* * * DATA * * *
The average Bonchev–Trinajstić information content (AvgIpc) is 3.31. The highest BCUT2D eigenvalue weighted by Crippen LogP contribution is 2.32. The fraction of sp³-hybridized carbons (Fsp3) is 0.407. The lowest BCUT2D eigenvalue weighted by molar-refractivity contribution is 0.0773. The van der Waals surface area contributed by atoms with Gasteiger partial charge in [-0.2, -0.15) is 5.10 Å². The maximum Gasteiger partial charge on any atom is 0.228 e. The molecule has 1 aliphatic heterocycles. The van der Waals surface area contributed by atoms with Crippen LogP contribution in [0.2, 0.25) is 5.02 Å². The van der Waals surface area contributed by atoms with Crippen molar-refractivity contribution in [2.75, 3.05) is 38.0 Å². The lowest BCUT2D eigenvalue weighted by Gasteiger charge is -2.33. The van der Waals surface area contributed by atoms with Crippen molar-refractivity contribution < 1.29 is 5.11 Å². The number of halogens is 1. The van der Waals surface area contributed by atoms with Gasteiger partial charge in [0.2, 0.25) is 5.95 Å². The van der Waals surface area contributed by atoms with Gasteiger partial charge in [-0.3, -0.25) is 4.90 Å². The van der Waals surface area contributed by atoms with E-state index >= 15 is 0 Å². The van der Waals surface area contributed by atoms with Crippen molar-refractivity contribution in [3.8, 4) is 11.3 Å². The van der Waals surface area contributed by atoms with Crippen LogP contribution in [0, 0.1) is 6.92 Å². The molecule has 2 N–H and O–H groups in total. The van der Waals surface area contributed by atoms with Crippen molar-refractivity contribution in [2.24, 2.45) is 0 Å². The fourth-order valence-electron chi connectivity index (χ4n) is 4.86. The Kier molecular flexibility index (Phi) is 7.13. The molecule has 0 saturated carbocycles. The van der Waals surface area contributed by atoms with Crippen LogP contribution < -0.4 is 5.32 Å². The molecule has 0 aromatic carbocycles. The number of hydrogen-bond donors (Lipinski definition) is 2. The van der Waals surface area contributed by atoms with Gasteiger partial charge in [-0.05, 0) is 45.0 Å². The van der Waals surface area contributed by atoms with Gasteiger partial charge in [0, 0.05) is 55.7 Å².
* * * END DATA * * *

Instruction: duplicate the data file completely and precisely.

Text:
The average Bonchev–Trinajstić information content (AvgIpc) is 3.31. The highest BCUT2D eigenvalue weighted by Crippen LogP contribution is 2.32. The fraction of sp³-hybridized carbons (Fsp3) is 0.407. The lowest BCUT2D eigenvalue weighted by molar-refractivity contribution is 0.0773. The van der Waals surface area contributed by atoms with Gasteiger partial charge in [-0.2, -0.15) is 5.10 Å². The maximum Gasteiger partial charge on any atom is 0.228 e. The molecule has 1 aliphatic heterocycles. The van der Waals surface area contributed by atoms with Crippen LogP contribution in [0.2, 0.25) is 5.02 Å². The van der Waals surface area contributed by atoms with Crippen molar-refractivity contribution in [2.75, 3.05) is 38.0 Å². The lowest BCUT2D eigenvalue weighted by Gasteiger charge is -2.33. The van der Waals surface area contributed by atoms with Crippen molar-refractivity contribution < 1.29 is 5.11 Å². The number of halogens is 1. The van der Waals surface area contributed by atoms with Gasteiger partial charge in [0.2, 0.25) is 5.95 Å². The van der Waals surface area contributed by atoms with Gasteiger partial charge in [-0.3, -0.25) is 4.90 Å². The van der Waals surface area contributed by atoms with E-state index >= 15 is 0 Å². The van der Waals surface area contributed by atoms with Crippen molar-refractivity contribution in [3.8, 4) is 11.3 Å². The van der Waals surface area contributed by atoms with Crippen LogP contribution in [0, 0.1) is 6.92 Å². The molecule has 2 N–H and O–H groups in total. The van der Waals surface area contributed by atoms with Crippen molar-refractivity contribution in [2.24, 2.45) is 0 Å². The fourth-order valence-electron chi connectivity index (χ4n) is 4.86. The Kier molecular flexibility index (Phi) is 7.13. The molecule has 0 saturated carbocycles. The van der Waals surface area contributed by atoms with Crippen LogP contribution < -0.4 is 5.32 Å². The molecule has 0 aromatic carbocycles. The number of hydrogen-bond donors (Lipinski definition) is 2. The van der Waals surface area contributed by atoms with Gasteiger partial charge in [-0.05, 0) is 45.0 Å². The van der Waals surface area contributed by atoms with Gasteiger partial charge in [0, 0.05) is 55.7 Å².